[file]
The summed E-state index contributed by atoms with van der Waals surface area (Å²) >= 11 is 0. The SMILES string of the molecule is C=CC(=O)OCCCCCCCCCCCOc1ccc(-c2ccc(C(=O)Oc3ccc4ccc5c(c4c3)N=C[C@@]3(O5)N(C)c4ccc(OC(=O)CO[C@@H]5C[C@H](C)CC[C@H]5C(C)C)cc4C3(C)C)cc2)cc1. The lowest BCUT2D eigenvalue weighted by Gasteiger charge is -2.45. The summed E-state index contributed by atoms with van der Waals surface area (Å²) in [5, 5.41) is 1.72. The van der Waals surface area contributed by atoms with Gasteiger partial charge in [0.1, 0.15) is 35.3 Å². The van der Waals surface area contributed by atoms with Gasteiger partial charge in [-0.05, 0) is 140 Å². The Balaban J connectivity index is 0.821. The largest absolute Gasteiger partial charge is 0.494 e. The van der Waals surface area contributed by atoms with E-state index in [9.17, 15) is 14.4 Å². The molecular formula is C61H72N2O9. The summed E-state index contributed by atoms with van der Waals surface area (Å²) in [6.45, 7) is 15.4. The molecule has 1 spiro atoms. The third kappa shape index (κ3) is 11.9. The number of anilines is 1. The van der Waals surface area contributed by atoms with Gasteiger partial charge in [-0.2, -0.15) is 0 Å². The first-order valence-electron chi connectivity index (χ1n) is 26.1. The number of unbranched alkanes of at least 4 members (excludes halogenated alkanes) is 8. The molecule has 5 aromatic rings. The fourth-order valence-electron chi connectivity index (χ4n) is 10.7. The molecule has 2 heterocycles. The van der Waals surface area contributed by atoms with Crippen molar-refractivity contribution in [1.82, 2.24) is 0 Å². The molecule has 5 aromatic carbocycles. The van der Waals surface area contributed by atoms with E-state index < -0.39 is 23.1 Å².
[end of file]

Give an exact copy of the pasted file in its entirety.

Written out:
The summed E-state index contributed by atoms with van der Waals surface area (Å²) >= 11 is 0. The SMILES string of the molecule is C=CC(=O)OCCCCCCCCCCCOc1ccc(-c2ccc(C(=O)Oc3ccc4ccc5c(c4c3)N=C[C@@]3(O5)N(C)c4ccc(OC(=O)CO[C@@H]5C[C@H](C)CC[C@H]5C(C)C)cc4C3(C)C)cc2)cc1. The lowest BCUT2D eigenvalue weighted by Gasteiger charge is -2.45. The summed E-state index contributed by atoms with van der Waals surface area (Å²) in [5, 5.41) is 1.72. The van der Waals surface area contributed by atoms with Gasteiger partial charge in [0.1, 0.15) is 35.3 Å². The van der Waals surface area contributed by atoms with Gasteiger partial charge in [-0.05, 0) is 140 Å². The Balaban J connectivity index is 0.821. The largest absolute Gasteiger partial charge is 0.494 e. The van der Waals surface area contributed by atoms with E-state index in [9.17, 15) is 14.4 Å². The molecular formula is C61H72N2O9. The summed E-state index contributed by atoms with van der Waals surface area (Å²) in [6.45, 7) is 15.4. The molecule has 1 spiro atoms. The third kappa shape index (κ3) is 11.9. The number of anilines is 1. The van der Waals surface area contributed by atoms with Gasteiger partial charge in [-0.2, -0.15) is 0 Å². The first-order valence-electron chi connectivity index (χ1n) is 26.1. The number of unbranched alkanes of at least 4 members (excludes halogenated alkanes) is 8. The molecule has 5 aromatic rings. The fourth-order valence-electron chi connectivity index (χ4n) is 10.7. The molecule has 2 heterocycles. The van der Waals surface area contributed by atoms with Crippen molar-refractivity contribution in [1.82, 2.24) is 0 Å². The molecule has 5 aromatic carbocycles. The van der Waals surface area contributed by atoms with E-state index < -0.39 is 23.1 Å².